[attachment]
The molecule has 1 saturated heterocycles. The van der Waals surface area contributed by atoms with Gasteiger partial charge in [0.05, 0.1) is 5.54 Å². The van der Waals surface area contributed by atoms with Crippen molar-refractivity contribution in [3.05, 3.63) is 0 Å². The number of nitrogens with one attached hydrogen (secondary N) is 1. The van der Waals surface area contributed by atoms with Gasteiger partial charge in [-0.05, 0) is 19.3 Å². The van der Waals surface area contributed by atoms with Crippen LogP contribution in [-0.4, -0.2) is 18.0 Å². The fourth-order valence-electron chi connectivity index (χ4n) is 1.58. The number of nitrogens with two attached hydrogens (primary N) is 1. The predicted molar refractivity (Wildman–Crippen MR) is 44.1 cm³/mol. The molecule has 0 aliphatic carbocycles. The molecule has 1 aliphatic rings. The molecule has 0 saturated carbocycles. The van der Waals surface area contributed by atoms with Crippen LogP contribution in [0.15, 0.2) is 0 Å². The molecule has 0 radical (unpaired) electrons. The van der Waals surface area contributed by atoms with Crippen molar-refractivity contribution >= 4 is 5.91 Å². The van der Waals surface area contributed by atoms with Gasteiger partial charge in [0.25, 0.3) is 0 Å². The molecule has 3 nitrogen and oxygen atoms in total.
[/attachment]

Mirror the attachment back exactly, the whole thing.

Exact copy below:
The molecule has 1 saturated heterocycles. The van der Waals surface area contributed by atoms with Gasteiger partial charge in [0.05, 0.1) is 5.54 Å². The van der Waals surface area contributed by atoms with Crippen molar-refractivity contribution in [3.05, 3.63) is 0 Å². The number of nitrogens with one attached hydrogen (secondary N) is 1. The van der Waals surface area contributed by atoms with Gasteiger partial charge in [-0.05, 0) is 19.3 Å². The van der Waals surface area contributed by atoms with Crippen LogP contribution in [-0.4, -0.2) is 18.0 Å². The fourth-order valence-electron chi connectivity index (χ4n) is 1.58. The number of nitrogens with two attached hydrogens (primary N) is 1. The predicted molar refractivity (Wildman–Crippen MR) is 44.1 cm³/mol. The molecule has 0 aliphatic carbocycles. The molecule has 1 aliphatic rings. The molecule has 0 saturated carbocycles. The van der Waals surface area contributed by atoms with Crippen LogP contribution in [0.15, 0.2) is 0 Å². The molecule has 0 radical (unpaired) electrons. The van der Waals surface area contributed by atoms with Crippen molar-refractivity contribution >= 4 is 5.91 Å². The van der Waals surface area contributed by atoms with Gasteiger partial charge in [0.25, 0.3) is 0 Å². The molecule has 3 nitrogen and oxygen atoms in total.